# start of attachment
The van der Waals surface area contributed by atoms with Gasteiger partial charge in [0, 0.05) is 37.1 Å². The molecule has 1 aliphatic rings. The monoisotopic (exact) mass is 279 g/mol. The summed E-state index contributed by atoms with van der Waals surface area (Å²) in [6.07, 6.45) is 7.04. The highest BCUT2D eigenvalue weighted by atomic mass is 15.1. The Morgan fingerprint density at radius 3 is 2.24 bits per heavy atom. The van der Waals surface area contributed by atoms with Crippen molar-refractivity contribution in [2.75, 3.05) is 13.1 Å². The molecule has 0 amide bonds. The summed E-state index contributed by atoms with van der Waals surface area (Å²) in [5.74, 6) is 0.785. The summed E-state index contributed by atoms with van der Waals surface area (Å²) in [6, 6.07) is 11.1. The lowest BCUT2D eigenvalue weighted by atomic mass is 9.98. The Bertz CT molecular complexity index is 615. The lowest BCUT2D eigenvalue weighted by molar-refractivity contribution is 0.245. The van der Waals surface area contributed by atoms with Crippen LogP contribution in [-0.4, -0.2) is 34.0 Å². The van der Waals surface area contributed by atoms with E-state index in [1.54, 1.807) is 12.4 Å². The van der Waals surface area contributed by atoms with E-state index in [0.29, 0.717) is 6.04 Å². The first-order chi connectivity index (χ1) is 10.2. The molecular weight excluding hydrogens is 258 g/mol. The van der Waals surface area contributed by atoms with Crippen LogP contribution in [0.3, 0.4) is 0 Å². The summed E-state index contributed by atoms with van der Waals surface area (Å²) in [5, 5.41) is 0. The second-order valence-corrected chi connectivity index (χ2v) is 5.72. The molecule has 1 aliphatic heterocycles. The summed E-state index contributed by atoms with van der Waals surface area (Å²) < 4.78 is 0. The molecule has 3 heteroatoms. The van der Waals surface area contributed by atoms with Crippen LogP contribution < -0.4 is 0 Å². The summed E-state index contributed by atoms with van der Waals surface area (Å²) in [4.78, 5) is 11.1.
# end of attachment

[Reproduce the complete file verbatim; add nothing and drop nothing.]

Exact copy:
The van der Waals surface area contributed by atoms with Gasteiger partial charge in [0, 0.05) is 37.1 Å². The molecule has 1 aliphatic rings. The monoisotopic (exact) mass is 279 g/mol. The summed E-state index contributed by atoms with van der Waals surface area (Å²) in [6.07, 6.45) is 7.04. The highest BCUT2D eigenvalue weighted by atomic mass is 15.1. The Morgan fingerprint density at radius 3 is 2.24 bits per heavy atom. The van der Waals surface area contributed by atoms with Crippen molar-refractivity contribution in [2.75, 3.05) is 13.1 Å². The molecule has 0 amide bonds. The summed E-state index contributed by atoms with van der Waals surface area (Å²) in [5.74, 6) is 0.785. The summed E-state index contributed by atoms with van der Waals surface area (Å²) in [6, 6.07) is 11.1. The lowest BCUT2D eigenvalue weighted by atomic mass is 9.98. The Bertz CT molecular complexity index is 615. The lowest BCUT2D eigenvalue weighted by molar-refractivity contribution is 0.245. The van der Waals surface area contributed by atoms with Crippen LogP contribution in [-0.4, -0.2) is 34.0 Å². The van der Waals surface area contributed by atoms with E-state index in [1.54, 1.807) is 12.4 Å². The van der Waals surface area contributed by atoms with E-state index in [0.29, 0.717) is 6.04 Å². The first-order chi connectivity index (χ1) is 10.2. The molecular weight excluding hydrogens is 258 g/mol. The van der Waals surface area contributed by atoms with Crippen LogP contribution in [0.3, 0.4) is 0 Å². The summed E-state index contributed by atoms with van der Waals surface area (Å²) in [5, 5.41) is 0. The second-order valence-corrected chi connectivity index (χ2v) is 5.72. The molecule has 1 aliphatic heterocycles. The summed E-state index contributed by atoms with van der Waals surface area (Å²) < 4.78 is 0. The molecule has 3 heteroatoms. The van der Waals surface area contributed by atoms with Crippen LogP contribution < -0.4 is 0 Å². The summed E-state index contributed by atoms with van der Waals surface area (Å²) in [4.78, 5) is 11.1.